The last defectors

Jul 11, 2020

Football Stories

Instead of returning to the hotel the three players boarded the ferry to Kiel in West Germany

Today 30 years ago in 1989 three players of the East German football club Wismut Aue were getting ready to escape from the DDR. These players were: Andrè Köhler, Jens König and Thomas Weis.

In this article:

COVER Image

Wismut Aue playing BFC Dynamo in 1989. (German Federal Archive, ADN-ZB-Grimm-4.3.89-hko)

Wismut Aue playing BFC Dynamo in 1989 (German Federal Archive, ADN-ZB-Grimm-4.3.89-hko).

Getting on board the ferry

The players were preparing for an Intertoto-cup match against Örgryte Is in Gothenburg, Sweden. Just hours before kick off, the trio walked out of the hotel the team was staying at under the excuse of buying leather jackets in a store nearby. Instead of returning to the hotel the three players boarded the ferry to Kiel in West Germany. Köhler, König and Weiss were not the first footballers to defect from GDR. Other famous footballers to defect include Jürgen Sparwasser, the World Cup hero from 1974, Jörg Berger and Lutz Eigendorf. The former went on to have a successful career as a coach in the Bundesliga, while the latter died in a car crash under suspicious circumstances, possibly involving the State Security (Stasi), in 1983. Not only footballers defected from GDR. From 1949 until the fall of the Berlin Wall in 1989, more than 3,8 million inhabitants defected to the west. Hope of a better life with political freedom in the west was the main reason behind the defections.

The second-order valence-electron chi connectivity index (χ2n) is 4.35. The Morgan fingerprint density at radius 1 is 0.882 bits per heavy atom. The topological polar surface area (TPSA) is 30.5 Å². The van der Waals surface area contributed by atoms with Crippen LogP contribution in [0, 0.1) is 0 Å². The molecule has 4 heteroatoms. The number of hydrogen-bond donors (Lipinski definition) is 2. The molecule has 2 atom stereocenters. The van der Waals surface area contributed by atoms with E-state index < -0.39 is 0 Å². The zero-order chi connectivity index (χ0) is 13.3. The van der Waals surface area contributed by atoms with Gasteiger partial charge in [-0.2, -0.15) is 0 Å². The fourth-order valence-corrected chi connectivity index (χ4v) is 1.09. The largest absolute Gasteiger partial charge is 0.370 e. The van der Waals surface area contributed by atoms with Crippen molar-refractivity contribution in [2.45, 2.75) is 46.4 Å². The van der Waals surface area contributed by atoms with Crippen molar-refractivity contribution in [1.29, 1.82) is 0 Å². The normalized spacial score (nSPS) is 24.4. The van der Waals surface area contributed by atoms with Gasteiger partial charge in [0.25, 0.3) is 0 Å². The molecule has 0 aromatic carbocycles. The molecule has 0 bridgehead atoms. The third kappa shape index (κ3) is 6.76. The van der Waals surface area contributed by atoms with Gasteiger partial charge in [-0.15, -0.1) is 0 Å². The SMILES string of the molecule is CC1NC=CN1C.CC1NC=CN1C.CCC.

Changing realities

For the trio from Wismut Aue the reason behind their defection was the dream of playing in the Bundesliga. Four months after their defection the Berlin Wall came down. For Köhler and Weiss the dream of playing in the Bundesliga became reality. König on the other hand ended up going back to play for Aue. How did life turn out for the millions of others who defected and how has the fall of the Berlin wall changed peoples’ life in Germany?

Article Tags:   20th century  |   migration  |   totalitarianism

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